Raw Beef, Radish, Beets, Eel:
This dish was my favorite of the night (next to the brioche and the chicken skin) and it’s easy to see why. It’s composed with an artist’s eye—it almost looks like a painter’s palette. But everything isn’t just there to look pretty, it’s there to make the raw beef taste even better. The beets, in particular, made everything taste earthier–as did the beet puree on the edge of the plate. If you order one dish at LudoBites, let it be this one. It’s not to be missed.
Next up, Razor Clam, Avocado, Yuzu Cream, Apple, Lavender:
Razor clams are a strange thing to share—they’re long and chewy and hard to cut up. That said, this was a nice dish, if (like that other unmemorable one that I no longer remember) slightly unmemorable too.
This next one, though, wasn’t unmemorable–though I can’t find it listed on any online menu, so you’ll just have to accept my name for this dish: Fish on Very Good Noodles. (Actually, I did just find the name for this–Big Eye Tuna, Tahitian Vanilla, Somen, 7 Flavor Vinaigrette.)
These were cooling and refreshing after the very creamy, rich dishes we had leading up to it.
But speaking of rich, it’s time to roll out the foie gras. Specifically: Foie Gras, Tamarin, Turnips, Daikon.
I’ve had foie gras many different ways–in fact, I once turned a piece of foie gras into a torchon–but have I ever eaten it floating in a soup so black and potent it should be bottled and used in place of soy sauce? No I hadn’t; but now I have and I’m glad that I did. It’s a delightful combination.
Are you getting tired yet? This is a very big meal. (But remember all of these plates were shared by four people.) Don’t worry, though, we’re almost done.
We ate this Veal with a Black Olive Tapenade Crust, Orange Caramelized Endive, and Clementine Beurre Blanc:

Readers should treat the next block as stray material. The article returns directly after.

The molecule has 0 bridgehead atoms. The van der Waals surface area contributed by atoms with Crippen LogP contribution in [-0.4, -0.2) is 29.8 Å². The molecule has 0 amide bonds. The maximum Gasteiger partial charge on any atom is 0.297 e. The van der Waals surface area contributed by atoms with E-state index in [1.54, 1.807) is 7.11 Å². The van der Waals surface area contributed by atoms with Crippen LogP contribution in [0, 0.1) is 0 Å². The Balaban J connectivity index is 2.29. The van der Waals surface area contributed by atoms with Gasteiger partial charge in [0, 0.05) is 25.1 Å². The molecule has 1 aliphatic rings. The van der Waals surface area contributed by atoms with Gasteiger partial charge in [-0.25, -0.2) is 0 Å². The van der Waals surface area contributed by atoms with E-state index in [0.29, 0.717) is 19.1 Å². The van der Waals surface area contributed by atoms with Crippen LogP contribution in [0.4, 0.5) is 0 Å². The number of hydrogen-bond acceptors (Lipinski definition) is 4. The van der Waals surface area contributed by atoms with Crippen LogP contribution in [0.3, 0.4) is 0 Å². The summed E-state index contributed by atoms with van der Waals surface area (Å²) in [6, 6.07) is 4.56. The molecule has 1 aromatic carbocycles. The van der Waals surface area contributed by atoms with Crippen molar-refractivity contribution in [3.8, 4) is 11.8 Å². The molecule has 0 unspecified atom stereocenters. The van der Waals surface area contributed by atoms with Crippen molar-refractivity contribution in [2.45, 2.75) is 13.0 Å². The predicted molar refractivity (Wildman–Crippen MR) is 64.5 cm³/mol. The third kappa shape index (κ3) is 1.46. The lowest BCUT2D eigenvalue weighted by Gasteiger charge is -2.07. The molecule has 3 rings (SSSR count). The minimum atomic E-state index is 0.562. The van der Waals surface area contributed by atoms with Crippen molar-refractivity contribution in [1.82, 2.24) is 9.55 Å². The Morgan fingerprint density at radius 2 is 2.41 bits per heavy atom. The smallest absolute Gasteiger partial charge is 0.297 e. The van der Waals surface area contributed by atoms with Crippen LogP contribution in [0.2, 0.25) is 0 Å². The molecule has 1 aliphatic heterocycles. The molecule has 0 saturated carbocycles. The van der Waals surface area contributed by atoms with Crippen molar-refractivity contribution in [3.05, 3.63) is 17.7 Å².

This dish actually caused some controversy at our table. Mark very matter-of-factly said he doesn’t eat veal when we were ordering, but encouraged us to get it. But when it came out, Craig decided that he doesn’t eat veal too, leaving Diana and I to eat this whole thing ourselves. Which, actually, was totally fine because this was absolutely delicious—right up there with the beef, the brioche, and the chicken skin. The olive flavor took the veal into a beefier direction and the orange flavor in the endive was surprising but made total sense. I’m going to try recreating that endive at home.
Finally, our last savory course, Jidori Half Chicken, Parmesan, Celery Root Soubisse, Walnuts:
This presentation did bring to mind my post “When Foam Looks Like Spit,” but that aside, it was, again, a lovely plate of food. And a good one to share.
For the cheese course (not really listed as a cheese course on the menu, but we saw it that way) we had the Goat Cheese Profiterole, Pistachio, Crispy Leaves:
It was a nice transitional dish to take us from savory to sweet.
As for the sweet, we enjoyed this Brown Butter Almond Cake with Apples, Salted Caramel, and Orange Creamsicle:
And the Lemon Meringue, Poppy Seed Crumble, with Extra Virgin Olive Oil:
Both were sweet and satisfying and still interesting with lots of playful components.
If, after looking at this whole meal, you’re thinking “that’s over-the-top! Insanely decadent! Too much even for four people!” You may have a point but think about it this way: what we experienced at LudoBites was fancy four-star food in the most casual of casual settings. We spent less money than we’d spend at, say, Jean-Georges, and the food was totally on that level.
So think of LudoBites not just as a pop-up restaurant, but a pop-up palace of gastronomy buit for the people. The kind of food that usually asks you to wear a suit in order to eat it.
I can’t wait to see where Ludo and Krissy pop up next.